I normally need a sway back adjustment but I thought I’d go with the bodice design for this first version and then decide whether to make an adjustment for future versions. I’m not 100% positive if this is true or whether I just dreamed it, but I do think I read on another blog that Cashmerette patterns have a sway back adjustment included – please correct me if that is wrong.
I normally need a large bottom adjustment but as I had gotten away with this on the Appleton Dress I thought I’d see how this one turned out and adjust in the future if required.
I also normally need a narrow shoulder and forward shoulder adjustment but after a quick tissue fit they looked like they were falling in the right place.
As you can see, I barely made any adjustments – now that is what I call brilliant pattern drafting #lovecashmerette
I used an 80/12 ballpoint needle to sew the dress.
All seams were sewn on my sewing machine using a zig zag stitch set to 2.5 length, 1.4 width. I then overlocked the raw edges to neaten and strengthen them.
Seams were sewn at 3/8” as per the pattern instructions
I used clear elastic on the shoulder seams and where the bodice attaches to the skirt yolk. This was to strengthen and stabilise the seams so that they retain their shape over time.
Things that went well
The sleeves fit perfectly – probably the best and smoothest fit I’ve ever achieved in any knit bodice – and I’ve made many different ones over the past few months. I can see me pattern hacking and using the Washington dress sleeves and armsyce designs on my other patterns.
The sleeves have a comfortable amount of fit, not too tight and not too loose.
The neckband fitted straight from the pattern piece – again something that doesn’t very often happen with a knit pattern
The skirt back hangs beautifully straight – even my very ample derrier hasn’t made it ride up.
And I definitely didn’t need a sway back adjustment – look no creases or crinkles!
Things that didn’t go well or things I would change next time
I decided to make a quick test bodice out of some scraps of a lightweight knit I had lying about. When I tried it on I was surprised how short the bodice was, literally just underneath my bust – it just looked very odd. So against that sensible voice in my head and all my instincts I decided to re-lengthen the bodice back to its original size. I dumped the test bodice and proceeded to make the teal dress. After basting the skirt and yoke onto the bodice I did a quick check in the mirror and could see that it wasn’t right for me – it just didn’t hang right and there were odd curves where they shouldn’t have been. After much head scratching I pulled the skirt yolk right up underneath my bust – to the exact same position it had been on my test bodice and instantly the dress was transformed. Instead of hanging strangely it fit and the curves lay perfectly just where they were supposed to lie.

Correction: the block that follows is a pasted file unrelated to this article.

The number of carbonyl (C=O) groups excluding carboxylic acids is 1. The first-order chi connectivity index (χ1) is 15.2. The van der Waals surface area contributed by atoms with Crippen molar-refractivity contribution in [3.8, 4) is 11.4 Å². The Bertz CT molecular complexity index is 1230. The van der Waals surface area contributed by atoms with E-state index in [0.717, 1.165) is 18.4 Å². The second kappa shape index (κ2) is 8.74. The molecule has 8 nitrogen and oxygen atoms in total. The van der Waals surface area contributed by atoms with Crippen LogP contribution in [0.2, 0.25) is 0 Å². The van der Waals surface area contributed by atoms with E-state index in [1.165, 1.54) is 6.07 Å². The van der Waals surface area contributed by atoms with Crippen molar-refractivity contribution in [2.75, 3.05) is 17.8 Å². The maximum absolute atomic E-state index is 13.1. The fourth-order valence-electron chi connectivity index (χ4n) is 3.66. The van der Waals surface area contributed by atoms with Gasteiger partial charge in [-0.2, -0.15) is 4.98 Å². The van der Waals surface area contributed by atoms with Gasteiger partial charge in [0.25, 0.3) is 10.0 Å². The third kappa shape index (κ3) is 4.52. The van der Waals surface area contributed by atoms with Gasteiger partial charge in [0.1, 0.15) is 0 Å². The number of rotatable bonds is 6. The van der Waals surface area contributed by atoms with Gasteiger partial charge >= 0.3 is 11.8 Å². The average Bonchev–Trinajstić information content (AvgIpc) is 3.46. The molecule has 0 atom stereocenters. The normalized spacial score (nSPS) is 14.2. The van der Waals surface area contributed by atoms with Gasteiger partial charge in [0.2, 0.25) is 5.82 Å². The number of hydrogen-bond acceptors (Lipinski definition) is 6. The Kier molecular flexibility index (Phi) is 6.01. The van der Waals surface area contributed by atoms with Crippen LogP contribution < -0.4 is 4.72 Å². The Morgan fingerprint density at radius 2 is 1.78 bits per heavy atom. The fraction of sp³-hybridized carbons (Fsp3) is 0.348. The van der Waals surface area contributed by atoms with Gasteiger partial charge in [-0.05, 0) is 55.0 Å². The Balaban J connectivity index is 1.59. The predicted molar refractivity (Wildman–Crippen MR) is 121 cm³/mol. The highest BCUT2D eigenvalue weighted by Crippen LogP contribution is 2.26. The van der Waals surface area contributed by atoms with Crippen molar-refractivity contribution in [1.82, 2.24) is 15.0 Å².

I do think that perhaps the dress is a little large on me in the waist and hip area – this may well be because the pattern is drafted to be made with a woven skirt and I chose to use not only a ponte knit but a very stretchy one at that (70% stretch). I think for my next version I’ll go down to an 18/20 for the waist and stick to the 20 around the hips.
The finished dress
Love it, love it, love it – honestly I love it – it is comfortable beyond belief.
I have plans to make a red version and a deep plum version in the same design as this teal one. And now that I’ve made and worn the dress I think I might be brave and try mixing bolder patterns either on the bodice or the skirt. I’m seeing some lovely ideas pop up on the internet.
Cost to make
2 metres of fabric at £6.55 per metre
1 reel of gutterman thread at £1.60
Approximately 1m of clear elastic – 87p
Total cost to make: £14.57